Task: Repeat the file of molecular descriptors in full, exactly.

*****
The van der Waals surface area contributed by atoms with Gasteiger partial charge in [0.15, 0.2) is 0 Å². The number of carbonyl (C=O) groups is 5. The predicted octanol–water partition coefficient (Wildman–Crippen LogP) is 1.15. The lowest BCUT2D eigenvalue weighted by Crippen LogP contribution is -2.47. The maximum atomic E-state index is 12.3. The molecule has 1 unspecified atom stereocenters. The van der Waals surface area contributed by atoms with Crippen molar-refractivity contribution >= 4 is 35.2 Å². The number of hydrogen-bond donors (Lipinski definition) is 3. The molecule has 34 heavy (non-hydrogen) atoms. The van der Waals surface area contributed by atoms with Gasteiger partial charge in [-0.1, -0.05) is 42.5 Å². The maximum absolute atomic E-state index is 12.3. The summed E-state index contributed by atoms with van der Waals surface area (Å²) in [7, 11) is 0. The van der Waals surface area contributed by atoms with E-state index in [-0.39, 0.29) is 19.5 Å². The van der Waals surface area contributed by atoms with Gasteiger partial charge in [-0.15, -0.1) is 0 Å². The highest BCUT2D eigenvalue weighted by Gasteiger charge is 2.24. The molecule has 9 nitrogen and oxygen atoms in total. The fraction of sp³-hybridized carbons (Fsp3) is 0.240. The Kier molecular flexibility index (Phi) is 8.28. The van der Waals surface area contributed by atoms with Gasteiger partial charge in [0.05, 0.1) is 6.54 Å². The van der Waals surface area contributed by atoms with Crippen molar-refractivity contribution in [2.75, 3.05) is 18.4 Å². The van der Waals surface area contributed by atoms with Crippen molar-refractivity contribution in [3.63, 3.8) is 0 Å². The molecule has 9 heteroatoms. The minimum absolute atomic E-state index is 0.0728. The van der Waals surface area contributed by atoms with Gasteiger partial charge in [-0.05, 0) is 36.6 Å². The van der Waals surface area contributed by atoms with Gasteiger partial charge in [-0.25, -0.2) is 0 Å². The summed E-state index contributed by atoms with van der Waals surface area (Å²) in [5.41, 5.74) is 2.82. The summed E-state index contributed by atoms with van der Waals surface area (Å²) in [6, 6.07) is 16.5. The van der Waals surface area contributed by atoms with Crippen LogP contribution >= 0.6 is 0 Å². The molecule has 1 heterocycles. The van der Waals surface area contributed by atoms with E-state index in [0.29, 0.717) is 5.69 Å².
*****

The van der Waals surface area contributed by atoms with Gasteiger partial charge in [0.15, 0.2) is 0 Å². The number of carbonyl (C=O) groups is 5. The predicted octanol–water partition coefficient (Wildman–Crippen LogP) is 1.15. The lowest BCUT2D eigenvalue weighted by Crippen LogP contribution is -2.47. The maximum atomic E-state index is 12.3. The molecule has 1 unspecified atom stereocenters. The van der Waals surface area contributed by atoms with Crippen molar-refractivity contribution >= 4 is 35.2 Å². The number of hydrogen-bond donors (Lipinski definition) is 3. The molecule has 34 heavy (non-hydrogen) atoms. The van der Waals surface area contributed by atoms with Gasteiger partial charge in [-0.1, -0.05) is 42.5 Å². The maximum absolute atomic E-state index is 12.3. The summed E-state index contributed by atoms with van der Waals surface area (Å²) in [7, 11) is 0. The van der Waals surface area contributed by atoms with E-state index in [-0.39, 0.29) is 19.5 Å². The van der Waals surface area contributed by atoms with Gasteiger partial charge in [-0.15, -0.1) is 0 Å². The highest BCUT2D eigenvalue weighted by Gasteiger charge is 2.24. The molecule has 9 nitrogen and oxygen atoms in total. The fraction of sp³-hybridized carbons (Fsp3) is 0.240. The Kier molecular flexibility index (Phi) is 8.28. The van der Waals surface area contributed by atoms with Gasteiger partial charge in [0.05, 0.1) is 6.54 Å². The van der Waals surface area contributed by atoms with Crippen molar-refractivity contribution in [2.75, 3.05) is 18.4 Å². The van der Waals surface area contributed by atoms with Crippen molar-refractivity contribution in [3.63, 3.8) is 0 Å². The molecule has 9 heteroatoms. The minimum absolute atomic E-state index is 0.0728. The van der Waals surface area contributed by atoms with Gasteiger partial charge in [-0.05, 0) is 36.6 Å². The van der Waals surface area contributed by atoms with Gasteiger partial charge in [-0.25, -0.2) is 0 Å². The summed E-state index contributed by atoms with van der Waals surface area (Å²) in [5.41, 5.74) is 2.82. The summed E-state index contributed by atoms with van der Waals surface area (Å²) in [6, 6.07) is 16.5. The van der Waals surface area contributed by atoms with Crippen LogP contribution >= 0.6 is 0 Å². The molecule has 1 heterocycles. The van der Waals surface area contributed by atoms with E-state index in [0.29, 0.717) is 5.69 Å².